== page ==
If you’re not in Kindle Select, you’ll have to do what I do and set a reminder to drop your price the day before your promotion starts. Go in and do it, and then put another reminder to raise your price when your promotional period is over. We don’t get that cool countdown, nor do we get that promo price notice, but we get to sell our books wherever we want, and we haven’t given Amazon all the power. So there are trade-offs, right?

All right, something to keep in mind before you rush over to Amazon to run your promotion. Once you schedule your Kindle Countdown, you won’t be able to edit or stop it within 24 hours of its starting time throughout the whole deal.

Also, Amazon doesn’t allow you to change your book price 30 days before and 14 days after the promotion. Surprising? There are more surprising facts about Amazon you need to know as an author.

And if you still haven’t heard about A+ content on Amazon, well, you definitely need to watch this video right here.
Did you enjoy this article? Here are a few more on successfully marketing your non-fiction:
A Book Launch Marketing Plan – Epic Guide Blog Post
An Epic Guide to YouTube Video Marketing for Authors

Want next-level sales on Amazon or any major outlets? Book a call with us to learn more about how we can help.

The Ultimate Guide to Get Your Book into Libraries

There are a lot of benefits to getting your book into libraries. Apart from a good boost in your audience reach, having your book held by a reputable library signifies authority and credibility in the eyes of your potential readers. It is also just a good feeling for an author to know that your book is a resource for library-goers.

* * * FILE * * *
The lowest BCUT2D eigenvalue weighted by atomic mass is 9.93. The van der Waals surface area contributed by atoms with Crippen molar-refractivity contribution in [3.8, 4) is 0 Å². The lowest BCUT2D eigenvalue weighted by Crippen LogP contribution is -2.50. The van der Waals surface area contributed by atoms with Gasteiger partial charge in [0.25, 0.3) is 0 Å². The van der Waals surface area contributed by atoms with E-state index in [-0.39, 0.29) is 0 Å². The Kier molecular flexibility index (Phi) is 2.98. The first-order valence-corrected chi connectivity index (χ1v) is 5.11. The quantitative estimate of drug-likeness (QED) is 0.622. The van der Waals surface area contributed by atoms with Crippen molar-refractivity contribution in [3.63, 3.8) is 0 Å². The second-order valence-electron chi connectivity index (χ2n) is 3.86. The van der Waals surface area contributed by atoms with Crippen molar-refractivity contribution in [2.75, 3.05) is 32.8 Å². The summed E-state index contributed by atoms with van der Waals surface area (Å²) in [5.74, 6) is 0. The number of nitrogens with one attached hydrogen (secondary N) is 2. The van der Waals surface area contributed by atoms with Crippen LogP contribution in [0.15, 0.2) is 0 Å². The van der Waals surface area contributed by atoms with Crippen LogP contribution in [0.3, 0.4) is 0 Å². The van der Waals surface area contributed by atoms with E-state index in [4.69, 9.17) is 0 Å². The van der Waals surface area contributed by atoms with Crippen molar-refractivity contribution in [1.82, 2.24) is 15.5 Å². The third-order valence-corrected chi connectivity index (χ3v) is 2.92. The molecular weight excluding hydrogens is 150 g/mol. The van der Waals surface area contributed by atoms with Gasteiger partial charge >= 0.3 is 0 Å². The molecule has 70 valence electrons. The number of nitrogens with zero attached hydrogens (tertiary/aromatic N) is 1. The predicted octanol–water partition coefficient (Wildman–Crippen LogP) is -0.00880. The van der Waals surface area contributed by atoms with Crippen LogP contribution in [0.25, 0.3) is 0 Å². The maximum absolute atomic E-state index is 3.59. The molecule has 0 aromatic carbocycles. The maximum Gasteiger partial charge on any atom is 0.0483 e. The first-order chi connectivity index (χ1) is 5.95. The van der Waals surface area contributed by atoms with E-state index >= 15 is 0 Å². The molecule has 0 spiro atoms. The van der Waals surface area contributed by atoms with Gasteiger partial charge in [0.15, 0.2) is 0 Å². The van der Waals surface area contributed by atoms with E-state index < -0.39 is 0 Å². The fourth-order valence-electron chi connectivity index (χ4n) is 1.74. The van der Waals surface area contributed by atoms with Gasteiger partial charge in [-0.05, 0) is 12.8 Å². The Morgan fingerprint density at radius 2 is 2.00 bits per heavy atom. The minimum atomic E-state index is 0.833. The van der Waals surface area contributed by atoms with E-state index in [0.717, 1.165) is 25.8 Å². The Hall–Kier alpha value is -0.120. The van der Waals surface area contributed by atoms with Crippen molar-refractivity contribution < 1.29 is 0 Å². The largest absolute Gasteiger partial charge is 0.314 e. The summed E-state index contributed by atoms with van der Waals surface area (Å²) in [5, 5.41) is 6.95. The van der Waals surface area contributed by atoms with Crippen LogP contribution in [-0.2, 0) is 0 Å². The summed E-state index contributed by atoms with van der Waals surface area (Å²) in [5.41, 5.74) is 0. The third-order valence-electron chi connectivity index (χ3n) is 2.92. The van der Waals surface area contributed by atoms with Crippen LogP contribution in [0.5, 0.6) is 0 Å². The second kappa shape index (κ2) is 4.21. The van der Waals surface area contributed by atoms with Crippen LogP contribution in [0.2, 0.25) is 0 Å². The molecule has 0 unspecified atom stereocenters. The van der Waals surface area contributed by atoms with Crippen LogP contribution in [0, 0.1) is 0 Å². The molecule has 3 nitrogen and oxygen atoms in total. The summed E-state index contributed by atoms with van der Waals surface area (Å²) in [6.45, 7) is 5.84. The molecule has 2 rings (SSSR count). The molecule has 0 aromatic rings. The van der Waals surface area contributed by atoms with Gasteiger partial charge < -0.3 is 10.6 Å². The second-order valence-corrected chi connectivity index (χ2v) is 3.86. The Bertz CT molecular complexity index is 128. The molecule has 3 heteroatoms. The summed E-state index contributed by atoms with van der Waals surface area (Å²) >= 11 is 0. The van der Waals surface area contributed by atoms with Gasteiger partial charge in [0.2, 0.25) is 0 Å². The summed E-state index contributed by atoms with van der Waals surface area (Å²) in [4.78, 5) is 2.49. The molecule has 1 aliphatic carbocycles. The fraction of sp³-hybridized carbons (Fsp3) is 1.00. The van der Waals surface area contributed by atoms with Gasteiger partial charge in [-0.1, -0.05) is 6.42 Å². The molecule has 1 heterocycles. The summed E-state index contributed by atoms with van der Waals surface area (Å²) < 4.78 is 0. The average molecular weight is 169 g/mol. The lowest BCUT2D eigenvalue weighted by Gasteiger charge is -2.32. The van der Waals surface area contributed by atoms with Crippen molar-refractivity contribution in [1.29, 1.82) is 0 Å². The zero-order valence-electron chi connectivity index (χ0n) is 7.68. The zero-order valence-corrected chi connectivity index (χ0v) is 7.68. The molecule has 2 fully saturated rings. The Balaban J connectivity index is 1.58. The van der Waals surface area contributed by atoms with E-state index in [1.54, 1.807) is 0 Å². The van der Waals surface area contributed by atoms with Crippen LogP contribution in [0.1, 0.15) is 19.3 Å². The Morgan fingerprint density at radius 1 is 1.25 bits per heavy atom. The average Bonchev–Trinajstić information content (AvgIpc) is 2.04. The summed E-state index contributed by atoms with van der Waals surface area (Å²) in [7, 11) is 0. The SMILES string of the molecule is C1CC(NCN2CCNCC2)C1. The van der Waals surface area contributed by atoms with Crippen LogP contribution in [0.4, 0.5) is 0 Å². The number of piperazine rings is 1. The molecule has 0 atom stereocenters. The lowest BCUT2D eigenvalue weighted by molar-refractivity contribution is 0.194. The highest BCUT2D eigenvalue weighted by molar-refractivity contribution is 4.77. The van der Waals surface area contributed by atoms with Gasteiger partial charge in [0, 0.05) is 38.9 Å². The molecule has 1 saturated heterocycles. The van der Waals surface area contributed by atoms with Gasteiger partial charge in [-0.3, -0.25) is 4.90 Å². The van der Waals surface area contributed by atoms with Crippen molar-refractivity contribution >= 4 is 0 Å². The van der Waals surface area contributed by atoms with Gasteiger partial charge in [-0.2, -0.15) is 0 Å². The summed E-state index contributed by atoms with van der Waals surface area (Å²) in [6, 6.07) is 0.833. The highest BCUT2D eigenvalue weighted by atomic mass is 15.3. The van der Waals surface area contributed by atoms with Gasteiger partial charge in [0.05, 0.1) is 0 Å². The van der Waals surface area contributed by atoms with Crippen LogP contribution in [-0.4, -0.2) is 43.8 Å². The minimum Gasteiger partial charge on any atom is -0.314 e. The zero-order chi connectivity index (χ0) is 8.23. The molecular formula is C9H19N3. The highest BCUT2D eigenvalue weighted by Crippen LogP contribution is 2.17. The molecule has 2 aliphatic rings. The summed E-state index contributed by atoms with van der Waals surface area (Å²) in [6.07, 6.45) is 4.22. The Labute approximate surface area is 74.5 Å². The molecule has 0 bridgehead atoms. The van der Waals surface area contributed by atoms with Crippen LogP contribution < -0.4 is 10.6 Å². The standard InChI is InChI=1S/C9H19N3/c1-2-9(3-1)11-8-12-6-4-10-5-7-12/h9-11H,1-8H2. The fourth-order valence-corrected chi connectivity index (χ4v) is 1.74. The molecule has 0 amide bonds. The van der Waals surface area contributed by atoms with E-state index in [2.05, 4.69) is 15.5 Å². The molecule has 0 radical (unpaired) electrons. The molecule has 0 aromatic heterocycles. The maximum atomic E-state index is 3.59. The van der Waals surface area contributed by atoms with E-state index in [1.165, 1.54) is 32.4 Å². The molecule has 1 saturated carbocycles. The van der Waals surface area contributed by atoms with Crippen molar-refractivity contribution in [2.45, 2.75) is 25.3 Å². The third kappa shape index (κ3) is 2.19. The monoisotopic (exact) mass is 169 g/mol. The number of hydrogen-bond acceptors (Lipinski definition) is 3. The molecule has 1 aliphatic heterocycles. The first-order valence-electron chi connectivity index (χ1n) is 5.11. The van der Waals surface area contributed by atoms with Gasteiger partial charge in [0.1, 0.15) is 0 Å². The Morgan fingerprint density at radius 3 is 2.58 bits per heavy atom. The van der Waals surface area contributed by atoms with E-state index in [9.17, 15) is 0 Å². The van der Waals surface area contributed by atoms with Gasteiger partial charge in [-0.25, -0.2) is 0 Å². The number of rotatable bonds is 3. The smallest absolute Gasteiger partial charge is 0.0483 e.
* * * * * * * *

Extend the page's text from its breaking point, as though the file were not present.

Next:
But, how do you get your book into libraries? What are the steps to take?

You probably won’t have the time to go door-to-door to every library you can find – so is there a way to get access to libraries all over the US and beyond?

Luckily, online library catalogs allow you to get your book in front of millions of people. When it comes to global library databases, WorldCat by far takes the lead.

All About WorldCat

Don’t know what WorldCat is?

Imagine you could visit a library anywhere in the world and browse its bookshelves. Or even better, imagine that your readers can find your book in that library along with nearly 16,000 other libraries worldwide!

How is that possible?

Despite its name, is not a website for an international feline. Although, I bet that would be an epic website.

It’s the world’s most comprehensive database of library collections.

When I say comprehensive, I mean comprehensive. Check out these numbers. WorldCat includes 15,637 libraries in 207 countries. Plus, it contains over 512 million bibliographic records in 483 languages. That represents over 3 billion physical and digital library assets.

And the number of users accessing all of this? Over 100 million people. With WorldCat, you can search for books, videos, music, and any other physical items you can check out on your local library. Getting on WorldCat isn’t that difficult either. All you have to do is get your book carried by an OCLC-member library. That could be that local library a few blocks away, or any other library in their database.